But if we start pulling that thread, there are a whole lot of other things Jesus didn’t need to do. He didn’t have to die on the cross, not for his own sake. He didn’t have to be born, to take on our humanity and live among us. There’s something about who Jesus is that leads him to do things for others that he doesn’t have to do. And what Jesus is doing here is to join the human movement for God’s better world. He’s not going to cheer for the movement while standing apart from it or above it. He is going to walk right beside people who are grieving and struggling to live differently.

And it turns out that God is pleased with what Jesus did here. After the baptism, as Jesus is praying, heaven opens, the Holy Spirit comes down in the form of a dove, and a voice says, “You are my Son, the Beloved; with you I am well pleased.” It might seem to us that Jesus, the Son of God, undergoing baptism is out of place, but it doesn’t seem that way to God. No, God says, “This is what I love about you. This is why you’re my beloved Son!”

Jesus’ baptism points to his identity. Later on in Luke’s gospel, Jesus says, “I have a baptism with which to be baptized, and what stress I am under until it is completed!” (12:50). In other words, what happened to him in today’s story was just the beginning of his baptism. The cross is what completes it. Jesus finds his identity in his baptism. Without this baptism that spans everything from his immersion in the Jordan River to his death and rising, Jesus is not Jesus. The beloved Son of God stands with sinners and bears their burdens out of love for them. That’s who he is.

But through the centuries we Christians have also looked at our own baptism as the sign of who we are. The apostle Paul wrote that “As many of you as were baptized into Christ have clothed yourselves with Christ. There is no longer Jew or Greek, there is no longer slave or free, there is no longer male and female; for you are all one in Christ Jesus” (Galatians 3:27-28). The other identities Paul names here were central, defining facts about people in the world he lived in. Jews and Gentiles couldn’t eat together. Slaves and free people lived vastly different lives. People’s basic identity as male or female strictly hemmed in the possibilities that were open to them. So think how radical it would have been in his time and place to say this: no longer male and female! All these basic facts that are so basic to the way we think of ourselves, Paul says, no longer make one bit of difference. You are clothed with Christ.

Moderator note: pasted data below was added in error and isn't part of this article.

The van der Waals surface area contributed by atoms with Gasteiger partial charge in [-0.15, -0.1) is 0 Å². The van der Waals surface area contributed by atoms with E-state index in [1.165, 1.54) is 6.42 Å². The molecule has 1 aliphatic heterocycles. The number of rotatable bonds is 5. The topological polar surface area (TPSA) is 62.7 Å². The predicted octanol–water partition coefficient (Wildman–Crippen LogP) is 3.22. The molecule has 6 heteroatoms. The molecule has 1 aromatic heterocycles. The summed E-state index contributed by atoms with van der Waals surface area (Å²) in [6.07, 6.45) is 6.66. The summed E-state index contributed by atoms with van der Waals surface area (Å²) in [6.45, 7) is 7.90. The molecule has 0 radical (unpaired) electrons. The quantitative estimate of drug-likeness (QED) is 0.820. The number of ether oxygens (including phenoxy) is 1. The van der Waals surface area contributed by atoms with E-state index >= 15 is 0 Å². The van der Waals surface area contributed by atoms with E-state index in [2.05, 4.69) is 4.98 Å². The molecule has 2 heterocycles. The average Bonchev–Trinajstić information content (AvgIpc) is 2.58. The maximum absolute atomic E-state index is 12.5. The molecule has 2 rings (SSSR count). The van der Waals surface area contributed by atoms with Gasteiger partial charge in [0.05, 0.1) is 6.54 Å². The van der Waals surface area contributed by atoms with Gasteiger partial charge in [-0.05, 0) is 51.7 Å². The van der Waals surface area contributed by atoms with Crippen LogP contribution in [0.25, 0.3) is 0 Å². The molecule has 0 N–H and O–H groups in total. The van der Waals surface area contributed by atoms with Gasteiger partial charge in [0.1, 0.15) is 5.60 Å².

Jesus joins us in the water of baptism, and that means he stands with us—in our struggles with our own brokenness, in our hope for God’s new world. But it also means we stand with him when God claims him as a beloved child. He shares in our identity, and we share in his.

But that puts us in a funny place, doesn’t it? You share in Jesus’ identity as God’s beloved child, but you’re not Jesus. Letting your baptism define who you are means putting on an identity that you don’t yet fully own. You live into your baptismal identity when you bear other’s burdens not out of obligation or to gain an advantage, but out of pure love, like Jesus did. There is a lot we regularly do here at the church to help share food and shelter with those in need. At a time when a lot of people in our communities are worried about being threatened or harassed, one way to live into your baptismal identity might be to look for bystander intervention training, so when something like that happens you feel empowered to step up for the safety of your neighbors.

Jesus enters the waters of baptism with us, and he gives us a new identity. We may have all kinds of answers to the question, “Who are you?” We may look in the mirror and see everything others want us to be. We may see the limits imposed on us by guilt and shame. We may see ourselves as victims, failures, sinners. But when we come to God, especially when we come to God in prayer as Jesus did, asking to be reminded of who we are, God doesn’t see any of that. The life of love and obedience Jesus lived wraps around us, first masking and then rubbing away everything else. And God takes a look at us, squints hard, and says, “What victim? What failure? What sinner? What are you talking about? You are my child, my beloved. In you I am well pleased!”

So may you hold on to this gift, this new identity you have in Jesus. When you waver, may you turn to God in prayer to be reminded of who you are. And may you live, may all of your words and actions express your true and lasting identity, as God’s beloved child. Amen.

Footnotes

  1. David Kestenbaum, “Atomic Tune-Up: How the Body Rejuvenates Itself.” NPR, 14 Jul 2007. http://www.npr.org/templates/story/story.php?storyId=11893583. Accessed 1/6/2016.

  2. Plutarch, “Theseus.” The Internet Classics Archive. http://classics.mit.edu/Plutarch/theseus.html. Accessed 1/6/2016.